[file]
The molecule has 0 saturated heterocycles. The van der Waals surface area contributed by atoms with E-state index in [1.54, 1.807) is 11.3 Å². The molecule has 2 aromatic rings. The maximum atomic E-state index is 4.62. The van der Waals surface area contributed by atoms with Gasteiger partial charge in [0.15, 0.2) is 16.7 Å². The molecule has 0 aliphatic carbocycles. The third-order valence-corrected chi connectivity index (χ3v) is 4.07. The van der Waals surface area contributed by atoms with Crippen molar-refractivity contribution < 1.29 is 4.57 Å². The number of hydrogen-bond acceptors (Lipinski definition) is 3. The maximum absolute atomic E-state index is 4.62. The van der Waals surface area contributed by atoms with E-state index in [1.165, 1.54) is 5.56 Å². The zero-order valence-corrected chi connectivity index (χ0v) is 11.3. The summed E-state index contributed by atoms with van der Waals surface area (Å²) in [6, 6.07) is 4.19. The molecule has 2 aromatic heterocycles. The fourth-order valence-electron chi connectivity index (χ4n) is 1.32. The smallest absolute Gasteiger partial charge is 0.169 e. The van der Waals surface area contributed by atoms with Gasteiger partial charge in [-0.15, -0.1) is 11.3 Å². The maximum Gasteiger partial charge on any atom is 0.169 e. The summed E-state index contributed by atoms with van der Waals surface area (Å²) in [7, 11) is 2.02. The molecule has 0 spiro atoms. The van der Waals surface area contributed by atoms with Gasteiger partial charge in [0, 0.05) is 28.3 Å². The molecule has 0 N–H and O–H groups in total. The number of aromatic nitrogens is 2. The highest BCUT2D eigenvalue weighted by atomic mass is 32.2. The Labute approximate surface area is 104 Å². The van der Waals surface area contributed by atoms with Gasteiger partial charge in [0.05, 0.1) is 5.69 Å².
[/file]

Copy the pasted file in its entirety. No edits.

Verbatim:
The molecule has 0 saturated heterocycles. The van der Waals surface area contributed by atoms with E-state index in [1.54, 1.807) is 11.3 Å². The molecule has 2 aromatic rings. The maximum atomic E-state index is 4.62. The van der Waals surface area contributed by atoms with Gasteiger partial charge in [0.15, 0.2) is 16.7 Å². The molecule has 0 aliphatic carbocycles. The third-order valence-corrected chi connectivity index (χ3v) is 4.07. The van der Waals surface area contributed by atoms with Crippen molar-refractivity contribution < 1.29 is 4.57 Å². The number of hydrogen-bond acceptors (Lipinski definition) is 3. The maximum absolute atomic E-state index is 4.62. The van der Waals surface area contributed by atoms with E-state index in [1.165, 1.54) is 5.56 Å². The zero-order valence-corrected chi connectivity index (χ0v) is 11.3. The summed E-state index contributed by atoms with van der Waals surface area (Å²) in [6, 6.07) is 4.19. The molecule has 2 aromatic heterocycles. The fourth-order valence-electron chi connectivity index (χ4n) is 1.32. The smallest absolute Gasteiger partial charge is 0.169 e. The van der Waals surface area contributed by atoms with Gasteiger partial charge in [-0.15, -0.1) is 11.3 Å². The maximum Gasteiger partial charge on any atom is 0.169 e. The summed E-state index contributed by atoms with van der Waals surface area (Å²) in [7, 11) is 2.02. The molecule has 0 spiro atoms. The van der Waals surface area contributed by atoms with Gasteiger partial charge in [0, 0.05) is 28.3 Å². The molecule has 0 N–H and O–H groups in total. The number of aromatic nitrogens is 2. The highest BCUT2D eigenvalue weighted by atomic mass is 32.2. The Labute approximate surface area is 104 Å². The van der Waals surface area contributed by atoms with Gasteiger partial charge in [0.05, 0.1) is 5.69 Å².